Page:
When I was given the opportunity to attend my first The Plate Supper Club dinner, I got nervous and excited all at once. This month the club served traditional South Korean dishes. I didn’t know what to expect from the event, so I decided to go with an open heart and an empty stomach. I was pleasantly surprised by the environment and the dishes.
The moment I stepped into the old church that hosts the Oasis centre, the centre for refugee and asylum seekers in Splott where The Plate Supper Club is held every month, I felt at ease. Unlike commercial restaurants, with their fancy tableware, dining at the supper club was like going for a Sunday dinner at your grandparents’ house. All diners were sat together around a large table, which encouraged us to break the ice and engage in conversation. The people I met that night came from all different cultural, ethnic and social backgrounds. Some were Cardiff locals and some were immigrants. We chatted, laughed and shared food in a safe and friendly space where there was no space for fear or prejudice. Looking around and seeing everyone enjoying their evening, I realised that The supper club truly lives up to its motto: share food, share culture and bring communities together.
Dinner that night was a traditional Korean meal. We were treated to an authentic Korean experience. The flavours and colours of the food were unbelievable. We began with Korean radish rolls with a peanut dipping sauce. The delicious rolls were made of sliced red pepper, cucumber and spring onion wrapped in thin pickled radish sheets. The pickled radish gave some sourness to the roll, while the fresh vegetables brought some crunch and texture. The sweet and creamy dipping sauce was a great addition to the dish. The way that the rice was served was another pleasant surprise. It was cooked to perfection and topped with toasted sesame seeds, which added aroma and gave the plain rice a nutty flavour. The rice was served with home-made Kimchi, which added a splash of rich red to the plate and gave the rice a spicy twist. We were also treated to stir-fried glass noodles with vegetables, grilled beef patties, potato pancakes and pan-fried courgetti. From the first bite, you could tell that all these dishes were made from fresh ingredients and prepared in a way that brought out all the original flavour of ingredients. Korean sweet pancakes and ice cream topped off the meal, which felt like a celebration.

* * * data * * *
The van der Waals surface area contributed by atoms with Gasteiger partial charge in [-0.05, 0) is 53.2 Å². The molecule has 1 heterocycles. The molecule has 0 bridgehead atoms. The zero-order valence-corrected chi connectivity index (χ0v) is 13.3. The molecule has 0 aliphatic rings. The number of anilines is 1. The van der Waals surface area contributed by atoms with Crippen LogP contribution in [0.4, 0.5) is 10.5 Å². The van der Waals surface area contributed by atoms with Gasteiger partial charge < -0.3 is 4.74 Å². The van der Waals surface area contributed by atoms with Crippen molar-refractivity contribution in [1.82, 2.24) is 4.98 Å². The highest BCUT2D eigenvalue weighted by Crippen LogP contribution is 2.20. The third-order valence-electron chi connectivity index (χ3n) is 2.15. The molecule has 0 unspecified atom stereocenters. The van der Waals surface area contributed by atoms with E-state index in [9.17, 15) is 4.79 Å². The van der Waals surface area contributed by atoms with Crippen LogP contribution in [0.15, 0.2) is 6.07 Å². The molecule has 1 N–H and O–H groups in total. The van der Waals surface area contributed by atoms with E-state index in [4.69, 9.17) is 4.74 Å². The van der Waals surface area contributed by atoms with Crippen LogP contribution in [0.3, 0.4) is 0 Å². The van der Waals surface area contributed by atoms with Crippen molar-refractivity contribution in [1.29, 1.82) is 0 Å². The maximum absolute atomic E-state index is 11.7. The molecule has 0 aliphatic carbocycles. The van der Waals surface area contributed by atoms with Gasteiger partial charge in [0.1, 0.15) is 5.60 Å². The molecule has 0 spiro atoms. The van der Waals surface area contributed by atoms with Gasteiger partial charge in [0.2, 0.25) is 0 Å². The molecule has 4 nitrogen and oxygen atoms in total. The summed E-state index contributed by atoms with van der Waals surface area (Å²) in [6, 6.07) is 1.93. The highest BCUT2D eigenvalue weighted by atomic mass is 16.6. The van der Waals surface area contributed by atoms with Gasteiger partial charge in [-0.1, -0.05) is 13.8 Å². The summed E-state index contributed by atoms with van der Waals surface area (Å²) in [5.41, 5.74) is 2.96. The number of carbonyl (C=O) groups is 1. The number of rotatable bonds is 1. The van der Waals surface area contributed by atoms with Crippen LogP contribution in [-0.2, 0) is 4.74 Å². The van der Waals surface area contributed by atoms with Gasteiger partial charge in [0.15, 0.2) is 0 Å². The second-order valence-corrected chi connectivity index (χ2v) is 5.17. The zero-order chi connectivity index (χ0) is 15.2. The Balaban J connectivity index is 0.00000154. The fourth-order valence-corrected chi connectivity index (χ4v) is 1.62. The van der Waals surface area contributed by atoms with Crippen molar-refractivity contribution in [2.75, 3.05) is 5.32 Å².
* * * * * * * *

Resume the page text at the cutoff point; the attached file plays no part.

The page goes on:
Everyone around the table was amazed by the quality of the dishes. Some commented on the “interesting flavours”, while others said that “the food was fresh, delicious and beautifully presented”. We all seemed to agree that this was a “home-cooked meal made with love”. It was also an authentic Korean experience. One of the diners, who was born in South Korea and has lived in Cardiff for over a decade, said that these dishes were “authentic Korean food, usually eaten in celebratory and festival times”. The meal, he said, reminded him of home.
Food was delicious, but the most memorable part of the evening was seeing how easily diners communicated with each other. They started talking about the food but soon found themselves discussing cultural differences, which brought them closer and helped them understand each other better. Some of them even exchanged phone numbers. By the end of the evening, there was a sense of community, a reminder that above and beyond origin, race, religion, background or circumstances, we can all find a little bit of happiness in flavourful food and shared experiences. After all, we are just human.